Top 5 mistakes people make disputing their own ticket

Many people think a traffic ticket is a relatively simple matter, and believe that they should be able to defend their own traffic ticket and that it’s not worth it to hire a lawyer.

The problem is, without a sophisticated understanding of the rules of law and evidence in a courtroom, and the procedure that’s to be applied in a courtroom, people make significant mistakes while disputing their own traffic tickets.

So here are the top five mistakes we have found people make when disputing their own tickets.

Not challenging police officers on their evidence

Many people go to traffic court and think that it’s just going to be a situation where the police officer tells their side of the story, you tell your side and the judge decides who to believe.

This could not be further from the truth. There is a very important evidentiary rule, called the rule in Browne and Dunne. This rule states that if you are going to advance, as part of your case, a certain set of facts that differ from the other parties’ case, you have to confront the other party with that set of facts.

That means that once the officer is done testifying in chief, you must cross-examine the officer, and put your version of events to the officer, to see what they have to say about it.

People often fail to comply with this rule, and as a result, the court hears untested evidence from the police officer, and the officer doesn’t have an opportunity to respond to how somebody may be characterizing their defence.

While there are no hard and fast rules about what happens when the Browne and Dunne rule is breached, it can often lead to a situation where your evidence is less likely to be believed, because it hasn’t been challenged in the same way.

Consenting to the admissibility of evidence that may not be admissible

Police officers often try to lead evidence, in the course of a trial, which is not permissible. For example, statements that you make at the roadside may not be admissible because they were either obtained in violation of your rights or were made involuntarily.

Certain legal rules apply to determine whether a statement was made voluntarily or made in violation of your charter rights, and who has to prove what and how is also different.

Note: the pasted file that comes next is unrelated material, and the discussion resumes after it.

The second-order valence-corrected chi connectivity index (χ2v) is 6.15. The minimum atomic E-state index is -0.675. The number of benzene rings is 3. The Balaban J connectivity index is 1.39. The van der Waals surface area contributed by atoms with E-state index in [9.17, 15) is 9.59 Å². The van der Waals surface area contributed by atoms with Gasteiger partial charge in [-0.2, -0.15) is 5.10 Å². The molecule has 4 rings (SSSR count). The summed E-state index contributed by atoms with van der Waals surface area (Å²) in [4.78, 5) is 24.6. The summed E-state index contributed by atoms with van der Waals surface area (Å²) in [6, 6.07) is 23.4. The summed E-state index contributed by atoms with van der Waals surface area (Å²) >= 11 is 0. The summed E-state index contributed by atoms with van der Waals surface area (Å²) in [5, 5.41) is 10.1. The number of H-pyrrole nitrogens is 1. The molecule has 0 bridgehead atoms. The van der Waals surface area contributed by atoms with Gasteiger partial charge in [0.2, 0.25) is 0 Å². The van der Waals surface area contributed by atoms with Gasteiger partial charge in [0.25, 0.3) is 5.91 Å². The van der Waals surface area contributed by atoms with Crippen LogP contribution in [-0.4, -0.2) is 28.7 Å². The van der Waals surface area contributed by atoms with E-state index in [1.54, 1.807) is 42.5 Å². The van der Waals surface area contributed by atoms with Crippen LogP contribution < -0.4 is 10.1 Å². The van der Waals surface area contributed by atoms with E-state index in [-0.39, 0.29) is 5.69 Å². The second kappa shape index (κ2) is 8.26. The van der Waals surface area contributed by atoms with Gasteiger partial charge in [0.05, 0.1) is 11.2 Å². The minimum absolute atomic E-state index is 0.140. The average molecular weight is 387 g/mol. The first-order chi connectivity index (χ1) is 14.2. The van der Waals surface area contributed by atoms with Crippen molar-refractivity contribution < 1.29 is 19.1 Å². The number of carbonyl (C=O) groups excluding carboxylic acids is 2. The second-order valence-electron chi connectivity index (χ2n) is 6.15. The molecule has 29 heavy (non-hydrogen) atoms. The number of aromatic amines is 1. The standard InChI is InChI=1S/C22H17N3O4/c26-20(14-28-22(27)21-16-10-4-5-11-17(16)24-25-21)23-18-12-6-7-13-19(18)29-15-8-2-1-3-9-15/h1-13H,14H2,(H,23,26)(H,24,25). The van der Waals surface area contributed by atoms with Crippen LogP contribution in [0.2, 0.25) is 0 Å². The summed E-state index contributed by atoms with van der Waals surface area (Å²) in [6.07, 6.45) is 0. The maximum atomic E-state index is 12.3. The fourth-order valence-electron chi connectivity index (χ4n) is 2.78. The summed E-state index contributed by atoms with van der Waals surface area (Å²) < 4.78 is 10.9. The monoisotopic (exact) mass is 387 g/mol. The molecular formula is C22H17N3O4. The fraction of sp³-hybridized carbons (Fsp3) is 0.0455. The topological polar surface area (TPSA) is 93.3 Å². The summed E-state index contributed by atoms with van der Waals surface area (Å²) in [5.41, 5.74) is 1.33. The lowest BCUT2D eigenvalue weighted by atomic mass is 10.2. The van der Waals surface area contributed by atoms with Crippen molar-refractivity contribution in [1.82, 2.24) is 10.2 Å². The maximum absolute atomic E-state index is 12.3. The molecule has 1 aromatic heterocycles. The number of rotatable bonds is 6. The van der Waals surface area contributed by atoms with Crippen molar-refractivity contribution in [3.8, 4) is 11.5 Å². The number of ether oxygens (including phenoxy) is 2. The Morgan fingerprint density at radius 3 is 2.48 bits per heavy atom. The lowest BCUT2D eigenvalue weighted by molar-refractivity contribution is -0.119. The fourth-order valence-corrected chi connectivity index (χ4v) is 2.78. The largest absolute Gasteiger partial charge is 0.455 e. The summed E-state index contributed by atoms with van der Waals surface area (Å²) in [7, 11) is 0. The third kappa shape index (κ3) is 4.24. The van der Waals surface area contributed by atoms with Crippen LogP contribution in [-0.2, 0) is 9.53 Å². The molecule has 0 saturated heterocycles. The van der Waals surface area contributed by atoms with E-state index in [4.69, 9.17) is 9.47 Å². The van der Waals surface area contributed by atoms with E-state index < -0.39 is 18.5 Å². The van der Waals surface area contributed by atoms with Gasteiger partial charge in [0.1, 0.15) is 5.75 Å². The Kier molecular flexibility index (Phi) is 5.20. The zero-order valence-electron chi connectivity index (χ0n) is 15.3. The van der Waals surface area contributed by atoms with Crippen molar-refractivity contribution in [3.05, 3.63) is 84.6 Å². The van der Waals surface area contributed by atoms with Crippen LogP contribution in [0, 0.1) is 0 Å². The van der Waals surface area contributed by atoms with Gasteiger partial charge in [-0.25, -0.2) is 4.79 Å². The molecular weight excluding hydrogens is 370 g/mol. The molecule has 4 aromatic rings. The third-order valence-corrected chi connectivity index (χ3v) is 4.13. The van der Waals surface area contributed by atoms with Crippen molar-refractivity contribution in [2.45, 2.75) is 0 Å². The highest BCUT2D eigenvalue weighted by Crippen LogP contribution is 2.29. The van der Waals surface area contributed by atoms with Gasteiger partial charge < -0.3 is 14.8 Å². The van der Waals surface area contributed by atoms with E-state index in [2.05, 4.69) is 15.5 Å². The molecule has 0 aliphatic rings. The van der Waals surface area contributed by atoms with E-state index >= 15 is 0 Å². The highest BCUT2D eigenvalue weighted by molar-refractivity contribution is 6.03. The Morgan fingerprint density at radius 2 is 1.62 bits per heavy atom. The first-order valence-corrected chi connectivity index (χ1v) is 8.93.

A judicial justice sitting in traffic court doesn’t have the authority to determine if a statement taken in violation of your Charter Rights is admissible, and can only be determined by a provincial court judge. Many people don’t understand what they are arguing when they’re saying a statement was improperly taken, and thus do not ask the judge or judicial justice to enter into the right hearing.

Similarly, taking photos, notes, charts, or videos, all of these pieces of evidence may have certain legal rules governing their admissibility, but when you don’t understand what those legal rules are and how to apply them, evidence that shouldn’t be admissible is often admitted by the court into evidence against you because you consent to its admissibility.

Not understanding how to properly cross-examine

As the author of the best-selling book on cross-examination, Cross-examination: The Pinpoint Method, Kyla Lee can say that she can cross-examine a police officer fairly well in traffic court. However, these skills have been developed through years of experience, years of reading resources, watching other people do it, and understanding the process that leads to getting the answer that you want.

While cross-examination may look very easy when you watch it on TV, it is not that easy when you put it into practice. Because it can play such an important role in your ability to defend yourself or prove your version of events, doing it properly is critical to helping your case.

Not understanding essential evidence of the offence

While we often refer to tickets in their colloquial ways, like speeding or distracted driving, in reality, these traffic ticket offences are far more complicated to prove. Each word that the legislature chose when they wrote the offence in the Motor Vehicle Act has meaning and is important in determining how that charge is to be interpreted.

So not understanding each fact that the prosecution must prove, and facts that always must be proven in a case, such as a date, time and jurisdiction, can also make it difficult to successfully defend a traffic ticket on your own. We have watched many self-represented people in traffic court end up providing evidence about missing essential evidence of the defence which then leads to them being convicted of the distracted driving offence.

This is unfortunate and it is one of the many reasons why having a lawyer can assist you in better defending yourself in a traffic ticket case.

Not understanding the consequences of certain plea deals and negotiations with the police

Police will most of the time, try to negotiate with you outside the courtroom. Because they are not lawyers, and not familiar with all the different consequences that come along with getting a traffic ticket, they can sometimes misadvise you on the consequences of pleading guilty, unintentionally. This can lead to you pleading guilty to an offence that has a greater consequence that may cause you to get a driving prohibition or penalty points.

Coming to reasonable resolutions outside of traffic courts is important, and one of the things that the court expects is going to happen in order to facilitate the efficient resolution of the numerous cases that are all scheduled to be heard at the same time, but unless you know exactly what you’re pleading to and all of the consequences you are going to face, a plea may hurt you. This is why having a lawyer to advise you on the consequences of any plea is helpful.

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